SYS-CON Events announced today that MangoApps will exhibit at SYS-CON's 16th International Cloud Expo®, which will take place on June 9-11, 2015, at the Javits Center in New York City, NY., and the 17th International Cloud Expo®, which will take place on November 3–5, 2015, at the Santa Clara Convention Center in Santa Clara, CA. MangoApps provides private all-in-one social intranets allowing workers to securely collaborate from anywhere in the world and from any device. Social, mobile, and eas...
When it comes to microservices there are myths and uncertainty about the journey ahead. Deploying a “Hello World” app on Docker is a long way from making microservices work in real enterprises with large applications, complex environments and existing organizational structures. February 19, 2015 10:00am PT / 1:00pm ET → 45 Minutes Join our four experts: Special host Gene Kim, Gary Gruver, Randy Shoup and XebiaLabs’ Andrew Phillips as they explore the realities of microservices in today’s IT worl...
The world's leading Cloud event, Cloud Expo has launched Microservices Journal on the SYS-CON.com portal, featuring over 19,000 original articles, news stories, features, and blog entries. DevOps Journal is focused on this critical enterprise IT topic in the world of cloud computing. Microservices Journal offers top articles, news stories, and blog posts from the world's well-known experts and guarantees better exposure for its authors than any other publication. Follow new article posts on T...
Hosted PaaS providers have given independent developers and startups huge advantages in efficiency and reduced time-to-market over their more process-bound counterparts in enterprises. Software frameworks are now available that allow enterprise IT departments to provide these same advantages for developers in their own organization. In his workshop session at DevOps Summit, Troy Topnik, ActiveState’s Technical Product Manager, will show how on-prem or cloud-hosted Private PaaS can enable organ...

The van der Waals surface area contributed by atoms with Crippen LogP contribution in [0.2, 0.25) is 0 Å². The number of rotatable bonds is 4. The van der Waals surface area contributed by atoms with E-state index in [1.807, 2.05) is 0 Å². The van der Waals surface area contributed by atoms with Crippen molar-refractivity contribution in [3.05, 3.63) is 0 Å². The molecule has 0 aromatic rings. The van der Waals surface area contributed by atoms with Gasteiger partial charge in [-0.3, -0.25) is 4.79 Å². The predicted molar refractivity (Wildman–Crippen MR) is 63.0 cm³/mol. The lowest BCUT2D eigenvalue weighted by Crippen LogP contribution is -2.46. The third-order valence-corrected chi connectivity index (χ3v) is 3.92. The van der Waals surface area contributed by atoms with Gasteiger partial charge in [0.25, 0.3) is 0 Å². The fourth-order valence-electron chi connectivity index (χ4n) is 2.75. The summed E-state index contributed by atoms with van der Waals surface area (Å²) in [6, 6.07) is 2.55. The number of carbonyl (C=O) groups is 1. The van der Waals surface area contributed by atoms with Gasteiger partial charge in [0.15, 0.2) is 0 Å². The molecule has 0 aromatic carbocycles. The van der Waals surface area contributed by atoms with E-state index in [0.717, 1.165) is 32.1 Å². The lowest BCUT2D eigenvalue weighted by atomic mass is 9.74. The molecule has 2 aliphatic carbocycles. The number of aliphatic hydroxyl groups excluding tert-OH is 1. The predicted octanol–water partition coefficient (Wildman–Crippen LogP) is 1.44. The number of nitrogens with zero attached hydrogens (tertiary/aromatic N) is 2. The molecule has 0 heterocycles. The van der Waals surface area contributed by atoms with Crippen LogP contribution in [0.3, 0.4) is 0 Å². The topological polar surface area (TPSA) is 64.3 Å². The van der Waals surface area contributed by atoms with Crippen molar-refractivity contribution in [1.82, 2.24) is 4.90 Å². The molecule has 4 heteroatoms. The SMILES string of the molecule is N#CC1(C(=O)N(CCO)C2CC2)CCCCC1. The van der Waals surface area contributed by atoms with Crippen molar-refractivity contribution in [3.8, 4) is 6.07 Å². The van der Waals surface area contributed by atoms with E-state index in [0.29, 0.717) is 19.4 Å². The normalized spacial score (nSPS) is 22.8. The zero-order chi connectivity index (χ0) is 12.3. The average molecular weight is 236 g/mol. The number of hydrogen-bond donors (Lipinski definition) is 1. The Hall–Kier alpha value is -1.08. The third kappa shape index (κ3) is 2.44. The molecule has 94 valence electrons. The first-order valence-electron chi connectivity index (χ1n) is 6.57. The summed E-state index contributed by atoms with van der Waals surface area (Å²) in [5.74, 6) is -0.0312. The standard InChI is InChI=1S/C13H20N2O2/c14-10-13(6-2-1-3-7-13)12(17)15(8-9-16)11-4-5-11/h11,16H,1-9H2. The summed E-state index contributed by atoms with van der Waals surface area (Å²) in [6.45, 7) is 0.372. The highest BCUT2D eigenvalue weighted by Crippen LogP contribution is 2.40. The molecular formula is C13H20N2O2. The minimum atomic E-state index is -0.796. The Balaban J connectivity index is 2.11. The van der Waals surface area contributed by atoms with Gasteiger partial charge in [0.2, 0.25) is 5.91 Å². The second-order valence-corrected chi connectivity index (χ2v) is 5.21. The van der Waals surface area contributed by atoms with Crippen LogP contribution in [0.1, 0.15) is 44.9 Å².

This month I want to revisit supporting infrastructure and datacenter environments. I have touched (some would say rant) upon this topic since my post in April 2014 called "Take a Holistic View of Support". My thoughts and views on this topic have not changed at all: it's critical for any organization to have a holistic, comprehensive strategy and view of how they support their IT infrastructure and datacenter environments. In fact, I believe it's even more critical today then it was a year ago ...
Cloud computing is changing the way we look at IT costs, according to industry experts on a recent Cloud Luminary Fireside Chat panel discussion. Enterprise IT, traditionally viewed as a cost center, now plays a central role in the delivery of software-driven goods and services. Therefore, companies need to understand their cloud utilization and resulting costs in order to ensure profitability on their business offerings. Led by Bernard Golden, this fireside chat offers valuable insights on ho...
Even though it’s now Microservices Journal, long-time fans of SOA World Magazine can take comfort in the fact that the URL – soa.sys-con.com – remains unchanged. And that’s no mistake, as microservices are really nothing more than a new and improved take on the Service-Oriented Architecture (SOA) best practices we struggled to hammer out over the last decade. Skeptics, however, might say that this change is nothing more than an exercise in buzzword-hopping. SOA is passé, and now that people are ...
Microservice architectures are the new hotness, even though they aren't really all that different (in principle) from the paradigm described by SOA (which is dead, or not dead, depending on whom you ask). One of the things this decompositional approach to application architecture does is encourage developers and operations (some might even say DevOps) to re-evaluate scaling strategies. In particular, the notion is forwarded that an application should be built to scale and then infrastructure sho...